• The government has taken significant measures to attract foreign direct investment by easing caps on the extent of permissible stake holding and the norms of approval. By 2022-23, the government may consider further liberalizing FDI norms across sectors. Domestic savings can be complemented by attracting foreign investment in bonds and government securities. Regulatory limits can be relaxed for rupee denominated debt.
  • The government should continue to exit central public sector enterprises (CPSEs) that are not strategic in nature. Inefficient CPSEs surviving on government support distort entire sectors as they operate without any real budget constraints. The government’s exit will attract private investment and contribute to the exchequer, enabling higher public investment. For larger CPSEs, the goal should be to create widely held companies by offloading stake to the public to create entities where no single promoter has control. This will both improve management efficiency and allow government to monetize its holdings with substantial contribution to public finances.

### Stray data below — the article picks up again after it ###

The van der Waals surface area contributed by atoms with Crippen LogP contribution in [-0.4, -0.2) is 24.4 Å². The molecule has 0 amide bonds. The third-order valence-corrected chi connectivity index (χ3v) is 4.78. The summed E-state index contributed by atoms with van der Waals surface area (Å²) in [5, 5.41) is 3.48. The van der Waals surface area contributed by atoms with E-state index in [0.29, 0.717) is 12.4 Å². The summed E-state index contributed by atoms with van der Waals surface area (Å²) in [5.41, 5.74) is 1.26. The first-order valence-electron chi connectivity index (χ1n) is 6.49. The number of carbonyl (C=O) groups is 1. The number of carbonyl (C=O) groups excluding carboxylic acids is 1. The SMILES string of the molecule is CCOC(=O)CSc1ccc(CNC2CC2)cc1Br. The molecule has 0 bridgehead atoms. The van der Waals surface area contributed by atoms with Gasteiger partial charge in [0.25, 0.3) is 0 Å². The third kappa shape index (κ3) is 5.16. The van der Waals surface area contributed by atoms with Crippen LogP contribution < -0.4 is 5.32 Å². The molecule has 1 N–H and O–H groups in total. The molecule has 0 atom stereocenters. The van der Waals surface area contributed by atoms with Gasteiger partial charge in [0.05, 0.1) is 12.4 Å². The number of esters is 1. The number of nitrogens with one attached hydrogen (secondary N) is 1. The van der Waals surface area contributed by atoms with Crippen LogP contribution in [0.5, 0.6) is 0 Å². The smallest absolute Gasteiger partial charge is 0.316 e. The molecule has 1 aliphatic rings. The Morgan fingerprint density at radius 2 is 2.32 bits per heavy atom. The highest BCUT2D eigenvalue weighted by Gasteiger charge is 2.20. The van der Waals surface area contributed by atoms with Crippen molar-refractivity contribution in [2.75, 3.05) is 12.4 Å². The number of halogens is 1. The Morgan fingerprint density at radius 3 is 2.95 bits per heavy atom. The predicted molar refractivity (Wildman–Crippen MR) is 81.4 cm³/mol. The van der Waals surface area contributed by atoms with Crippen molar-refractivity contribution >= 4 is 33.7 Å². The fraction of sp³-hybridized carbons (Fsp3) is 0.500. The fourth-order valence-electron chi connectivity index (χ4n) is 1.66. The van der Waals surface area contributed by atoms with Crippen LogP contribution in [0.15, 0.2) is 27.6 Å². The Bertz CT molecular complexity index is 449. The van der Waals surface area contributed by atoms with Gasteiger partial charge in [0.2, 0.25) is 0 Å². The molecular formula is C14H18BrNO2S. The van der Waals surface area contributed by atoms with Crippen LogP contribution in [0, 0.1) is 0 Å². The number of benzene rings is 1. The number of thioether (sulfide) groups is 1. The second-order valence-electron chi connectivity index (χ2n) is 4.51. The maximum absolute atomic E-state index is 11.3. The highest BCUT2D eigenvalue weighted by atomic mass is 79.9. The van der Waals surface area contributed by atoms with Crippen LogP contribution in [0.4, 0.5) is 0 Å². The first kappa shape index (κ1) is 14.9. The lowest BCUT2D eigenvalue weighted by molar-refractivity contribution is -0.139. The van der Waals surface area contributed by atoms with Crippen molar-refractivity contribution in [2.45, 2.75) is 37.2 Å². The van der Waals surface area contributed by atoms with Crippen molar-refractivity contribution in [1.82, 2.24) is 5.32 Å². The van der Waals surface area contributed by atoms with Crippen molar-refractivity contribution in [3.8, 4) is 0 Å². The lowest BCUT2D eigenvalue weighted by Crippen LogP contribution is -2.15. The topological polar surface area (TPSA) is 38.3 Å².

• Private investment needs be encouraged in infrastructure through a renewed public-private partnership (PPP) mechanism on the lines suggested by the Kelkar Committee.


  1. Macroeconomic stability through prudent fiscal and monetary policies
  • Sustained high growth requires macroeconomic stability, which is being achieved through a combination of prudent fiscal and monetary policies.